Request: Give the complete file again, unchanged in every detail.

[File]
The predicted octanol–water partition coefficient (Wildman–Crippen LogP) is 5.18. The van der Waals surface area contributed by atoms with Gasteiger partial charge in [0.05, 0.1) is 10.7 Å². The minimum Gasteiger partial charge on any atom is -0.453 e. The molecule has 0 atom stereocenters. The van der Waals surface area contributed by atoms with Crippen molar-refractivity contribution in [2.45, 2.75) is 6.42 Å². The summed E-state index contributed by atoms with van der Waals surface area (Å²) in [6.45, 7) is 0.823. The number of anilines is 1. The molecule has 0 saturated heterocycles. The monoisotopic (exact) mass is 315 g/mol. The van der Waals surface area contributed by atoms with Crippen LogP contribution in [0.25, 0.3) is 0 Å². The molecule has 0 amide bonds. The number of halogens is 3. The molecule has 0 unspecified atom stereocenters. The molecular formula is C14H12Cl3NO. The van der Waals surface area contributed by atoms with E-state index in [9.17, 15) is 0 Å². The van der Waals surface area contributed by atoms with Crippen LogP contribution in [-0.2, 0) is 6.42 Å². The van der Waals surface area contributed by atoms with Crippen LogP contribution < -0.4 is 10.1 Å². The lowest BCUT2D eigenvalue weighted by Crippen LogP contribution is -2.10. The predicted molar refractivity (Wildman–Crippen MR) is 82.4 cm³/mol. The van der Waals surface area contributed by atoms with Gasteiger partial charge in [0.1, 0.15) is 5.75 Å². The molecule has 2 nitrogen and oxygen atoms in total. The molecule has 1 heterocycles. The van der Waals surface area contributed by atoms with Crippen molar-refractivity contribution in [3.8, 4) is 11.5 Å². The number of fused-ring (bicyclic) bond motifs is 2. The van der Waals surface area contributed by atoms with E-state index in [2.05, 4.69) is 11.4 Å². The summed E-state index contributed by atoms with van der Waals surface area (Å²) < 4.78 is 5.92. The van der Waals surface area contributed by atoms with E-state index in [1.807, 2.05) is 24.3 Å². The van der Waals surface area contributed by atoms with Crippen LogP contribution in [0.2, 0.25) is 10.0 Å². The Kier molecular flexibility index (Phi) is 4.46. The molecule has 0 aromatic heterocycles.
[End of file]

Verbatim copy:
The predicted octanol–water partition coefficient (Wildman–Crippen LogP) is 5.18. The van der Waals surface area contributed by atoms with Gasteiger partial charge in [0.05, 0.1) is 10.7 Å². The minimum Gasteiger partial charge on any atom is -0.453 e. The molecule has 0 atom stereocenters. The van der Waals surface area contributed by atoms with Crippen molar-refractivity contribution in [2.45, 2.75) is 6.42 Å². The summed E-state index contributed by atoms with van der Waals surface area (Å²) in [6.45, 7) is 0.823. The number of anilines is 1. The molecule has 0 saturated heterocycles. The monoisotopic (exact) mass is 315 g/mol. The van der Waals surface area contributed by atoms with Crippen LogP contribution in [0.25, 0.3) is 0 Å². The molecule has 0 amide bonds. The number of halogens is 3. The molecule has 0 unspecified atom stereocenters. The molecular formula is C14H12Cl3NO. The van der Waals surface area contributed by atoms with E-state index in [9.17, 15) is 0 Å². The van der Waals surface area contributed by atoms with Crippen LogP contribution in [-0.2, 0) is 6.42 Å². The van der Waals surface area contributed by atoms with Crippen LogP contribution < -0.4 is 10.1 Å². The lowest BCUT2D eigenvalue weighted by Crippen LogP contribution is -2.10. The predicted molar refractivity (Wildman–Crippen MR) is 82.4 cm³/mol. The van der Waals surface area contributed by atoms with Gasteiger partial charge in [0.1, 0.15) is 5.75 Å². The molecule has 2 nitrogen and oxygen atoms in total. The molecule has 1 heterocycles. The van der Waals surface area contributed by atoms with Crippen molar-refractivity contribution in [3.8, 4) is 11.5 Å². The number of fused-ring (bicyclic) bond motifs is 2. The van der Waals surface area contributed by atoms with E-state index in [2.05, 4.69) is 11.4 Å². The summed E-state index contributed by atoms with van der Waals surface area (Å²) < 4.78 is 5.92. The van der Waals surface area contributed by atoms with E-state index in [1.807, 2.05) is 24.3 Å². The van der Waals surface area contributed by atoms with Crippen LogP contribution in [0.2, 0.25) is 10.0 Å². The Kier molecular flexibility index (Phi) is 4.46. The molecule has 0 aromatic heterocycles.